And we'll get into the details of the Q3 results, starting with recurring revenue on Slide 7. Recurring revenues grew 9% to $1.1 billion in Q3 '23, and was at the high end of our full year guidance range of 6% to 9%. Our recurring revenue growth was all organic, again, keeping us on track to exceed our 5% to 7% three-year growth objective.

Let's turn now to Slide 8 to look at the growth across our ICS and GTO segments. We continued to see strong growth in both of our segments. ICS recurring revenues grew 11%, all organic, to $693 million, with regulatory at 8%, and double-digit growth across all other product lines. Continued growth in equity and fund positions underpinned an 8% increase in regulatory revenues to $346 million. Data-driven fund solution revenues increased by 14% to $102 million, primarily due to the higher float revenue, in our mutual fund trade processing unit. Our issuer revenues grew 25% to $58 million, led by growth in our registered and shareholder disclosure solutions. Finally, we continue to benefit from strong demand in our customer communications business, where recurring revenue rose 10% to $188 million, led by new client wins, and higher volumes in print, as well as double-digit growth in our higher-margin digital business.

Turning to GTO, recurring revenues grew to $388 million or 7%, driven by new sales revenue and wealth management, and strength in our global post-trade products and capital markets. Capital markets revenue grew 5% to $246 million propelled by new sales growth, and higher fixed income trading volumes, which offset the grow over impact from higher license revenue in Q3 '22. Wealth and investment management revenue increased by 10% to $143 million, led by healthy growth from new sales and professional service fees. As a reminder, license revenues can impact quarterly revenue growth, and we expect a grow over impact in Q4 for wealth management. Looking forward, I have a high degree of confidence in our ability to deliver GTO full year organic growth within our targeted 5% to 7% range, given our strong results over the past nine months.

Let's now turn to Slide 9 for a closer look at volume trends. We had healthy position growth for both equities and funds in the third quarter, despite the market volatility. Equity position growth was 10% in the quarter, and growth was driven by continued double-digit growth in managed accounts, and while more modest continued growth in self-directed accounts. We are now in the peak period for annual meetings and proxies, and through the end of April, we have received record data for 92% of the proxies that are expected for the year. Position growth results have consistently been in line with our testing, so this data gives us high confidence in our Q4 estimate. For the full year, we expect equity position growth of approximately 8%. We continue to be encouraged by expanding investor participation in financial markets, serving as a long-term tailwind that drives growth in our business. Mutual fund position growth remained steady at 6% despite outflows from equity and fixed income funds to money market funds, and we anticipate growth in a similar range for Q4 and for the full year.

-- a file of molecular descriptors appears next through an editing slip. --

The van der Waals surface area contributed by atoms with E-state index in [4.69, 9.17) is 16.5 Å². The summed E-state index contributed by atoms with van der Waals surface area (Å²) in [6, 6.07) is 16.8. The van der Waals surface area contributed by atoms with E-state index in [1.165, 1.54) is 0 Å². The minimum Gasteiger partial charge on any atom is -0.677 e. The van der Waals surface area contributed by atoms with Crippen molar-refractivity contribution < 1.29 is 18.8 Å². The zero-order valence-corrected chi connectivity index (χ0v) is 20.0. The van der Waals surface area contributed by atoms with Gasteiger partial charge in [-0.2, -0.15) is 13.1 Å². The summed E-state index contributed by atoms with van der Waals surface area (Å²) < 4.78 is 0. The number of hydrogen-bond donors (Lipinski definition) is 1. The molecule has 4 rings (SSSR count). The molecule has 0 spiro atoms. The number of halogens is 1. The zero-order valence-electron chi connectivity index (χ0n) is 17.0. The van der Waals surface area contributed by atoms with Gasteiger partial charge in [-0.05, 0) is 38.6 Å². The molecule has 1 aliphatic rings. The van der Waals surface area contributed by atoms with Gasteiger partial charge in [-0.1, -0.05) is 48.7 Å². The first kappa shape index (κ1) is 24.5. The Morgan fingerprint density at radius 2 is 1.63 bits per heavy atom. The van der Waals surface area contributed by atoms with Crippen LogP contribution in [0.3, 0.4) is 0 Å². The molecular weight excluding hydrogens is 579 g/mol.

Turning now to trade volumes on the bottom of the slide. Trade volumes grew 1% on the blended basis in Q3, and once again, we saw a difference in asset classes. With increased volatility driving double-digit fixed income volume growth now for seven consecutive quarters, and a modest decline in equity volume growth, given lower activity at our retail wealth management clients. We will be lapping a strong Q4 '22, but we expect full year trading volume growth to be better than our initial guidance, and slightly up for the year.

Let's now move to Slide 10 where we summarize the drivers of recurring revenue growth. Recurring revenue growth of 9% was all organic, and balanced between net new business, and internal growth. Revenue from closed sales and our continued high retention from existing customers provided 4 points, and internal growth, primarily positions, trading volumes, and float income, contributed 5 points. Foreign exchange impacted recurring revenue by 1 point with the majority of that impact coming in our GTO business as you can see in the table on the bottom of the slide.

I'll finish the discussion on revenue with a view of total revenue on Slide 11. Total revenue grew 7% in Q3 to $1.6 billion, including 5 points of growth from recurring revenue. Event-driven revenue was down $7 million and was a modest headwind to growth, as we saw continued lower mutual fund proxy activity. I will again highlight that lower mutual fund proxy activity is driven by the timing of fund and ETF board elections, which may be pushed back, but are not an optional activity. Looking ahead to the balance of the year, we expect activity to remain weaker in Q4, with full year revenue in the $210 million to $220 million range, below the $240 million to $260 million level that we've seen in recent years.

Although, the low-margin distribution revenues increased by 8%, and contributed 3 points to total revenue growth as the higher volumes in customer communications and the impact of postal rate increases more than offset the lower event-driven activity. We continue to expect double-digit distribution revenue growth for the full year, and I'll again reiterate that the elevated distribution revenue from postal rate increases, and higher customer communications volumes have a dilutive impact on our reported adjusted operating income margin.